• SHIPPING CONTAINERS Christians from banned denominations began Used as prisons to be arrested (often at church services, Sunday Photo: VOM Canada Schools and even at weddings) and incarcerated in appalling conditions in prisons, police stations and shipping containers. Several prominent church leaders arrested in 2004 have remained incarcerated ever since, incommunicado. While thousands of Christians have been arrested, the number in prison is constantly changing as prisoners are often released to accommodate new prisoners. It is estimated that there are currently around 200 Christians in the main prison system, but as each military camp has its own prison the total number is unknown. Meanwhile, the Eritrean Orthodox Church faced growing interference. A reform movement within the Orthodox church, Medhane Alem, came under particular attack and some of its priests were imprisoned. In 2005, over 1,400 Orthodox priests and deacons were forced into military service, which led to the closure of many churches in rural areas. In January 2006, the patriarch of the Eritrean Orthodox Church Abune Antonios was deposed by the government because he asked for the release of • ENDA MARIAM CATHEDRAL some Christian prisoners. He has been Main Orthodox church in Asmara under house arrest since then. Photo: Wikipedia/ Sailko Evangelical and Pentecostal Christians (who meet in secret) continue to face severe persecution. In May 2017, almost 100 Christians were arrested: 49 at a wedding celebration in Asmara; 35 in raids on their homes in Adi Quala; and ten in a house in Ginda.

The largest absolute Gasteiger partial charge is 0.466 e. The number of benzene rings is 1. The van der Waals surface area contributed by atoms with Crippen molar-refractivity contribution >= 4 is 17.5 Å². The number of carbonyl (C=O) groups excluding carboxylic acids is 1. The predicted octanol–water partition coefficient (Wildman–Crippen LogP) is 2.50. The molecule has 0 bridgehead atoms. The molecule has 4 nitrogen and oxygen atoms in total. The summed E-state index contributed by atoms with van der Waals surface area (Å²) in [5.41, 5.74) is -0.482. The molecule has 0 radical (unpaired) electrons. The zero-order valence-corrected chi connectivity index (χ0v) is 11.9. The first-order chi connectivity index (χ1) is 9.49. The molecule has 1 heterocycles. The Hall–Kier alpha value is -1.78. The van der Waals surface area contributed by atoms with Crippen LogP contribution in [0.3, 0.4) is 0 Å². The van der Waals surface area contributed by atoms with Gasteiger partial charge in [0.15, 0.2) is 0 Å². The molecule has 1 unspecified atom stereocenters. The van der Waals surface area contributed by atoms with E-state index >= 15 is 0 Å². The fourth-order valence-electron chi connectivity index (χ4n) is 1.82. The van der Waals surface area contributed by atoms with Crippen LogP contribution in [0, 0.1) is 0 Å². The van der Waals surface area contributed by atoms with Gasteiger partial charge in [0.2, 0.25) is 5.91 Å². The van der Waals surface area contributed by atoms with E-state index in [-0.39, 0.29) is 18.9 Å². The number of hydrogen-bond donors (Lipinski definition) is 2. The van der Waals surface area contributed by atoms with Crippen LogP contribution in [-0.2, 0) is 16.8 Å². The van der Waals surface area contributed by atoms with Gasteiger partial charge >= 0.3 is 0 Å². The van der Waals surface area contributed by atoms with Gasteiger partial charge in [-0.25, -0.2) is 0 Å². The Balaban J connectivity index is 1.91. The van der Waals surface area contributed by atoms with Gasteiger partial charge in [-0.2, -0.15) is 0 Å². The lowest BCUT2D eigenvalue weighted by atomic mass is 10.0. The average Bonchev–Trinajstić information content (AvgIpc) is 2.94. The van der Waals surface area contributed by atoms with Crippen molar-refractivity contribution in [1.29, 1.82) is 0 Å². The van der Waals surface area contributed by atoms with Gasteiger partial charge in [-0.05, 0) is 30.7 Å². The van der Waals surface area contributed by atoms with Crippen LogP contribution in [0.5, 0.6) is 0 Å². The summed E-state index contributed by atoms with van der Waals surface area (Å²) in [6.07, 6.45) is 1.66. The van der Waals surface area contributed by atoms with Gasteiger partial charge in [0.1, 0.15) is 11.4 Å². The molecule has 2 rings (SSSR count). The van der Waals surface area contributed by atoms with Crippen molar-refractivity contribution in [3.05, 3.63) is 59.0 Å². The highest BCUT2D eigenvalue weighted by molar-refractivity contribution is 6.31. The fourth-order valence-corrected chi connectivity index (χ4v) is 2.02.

Pray... for all Christian leaders who are seeking to lead their churches faithfully.



Pray for Eritrea’s Thousands of Christians have been imprisoned without trial in Eritrea in the prison. The prisoners featured on these pages are all long-term prisoners about each prisoner on these pages is available in the new “Prisoners”


Patriarch Antonios The Patriarch of the Eritrean Orthodox Church has been under incommunicado house arrest since January 2006. The government deposed him after he resisted its interference in the church and asked for the release of three imprisoned priests. Aged 89, the Patriarch suffers from severe diabetes.

Mussie Eyob Arrested in Saudi Arabia in February 2011 for preaching Christianity outside a mosque in Jeddah. He was deported to Eritrea in November 2011. He disappeared into the vast prison system. E v e n t u a l l y n e w s emerged that he was in Me’etr prison camp in the remote northwest, where he remains.

Mussie Ezaz In prison since January 2008. He was an evangelist and youth leader in the capital, Asmara, and worked with Youth for Christ before becoming a leader in the Kale Hiwot (“Word of Life”) Church of Eritrea. Mussie is married with three children. He is in Asmara’s maximumsecurity We n g e l Mermera prison.

Meron Gebreselasie In prison since 2004. He was pastor of Massawa Rhema Evangelical Church and worked as an anaesthetist at Massawa Hospital. The port city of Massawa is about 110 km east of Asmara. Meron, also known as Million, is not married. He is in Wengel Mermera prison.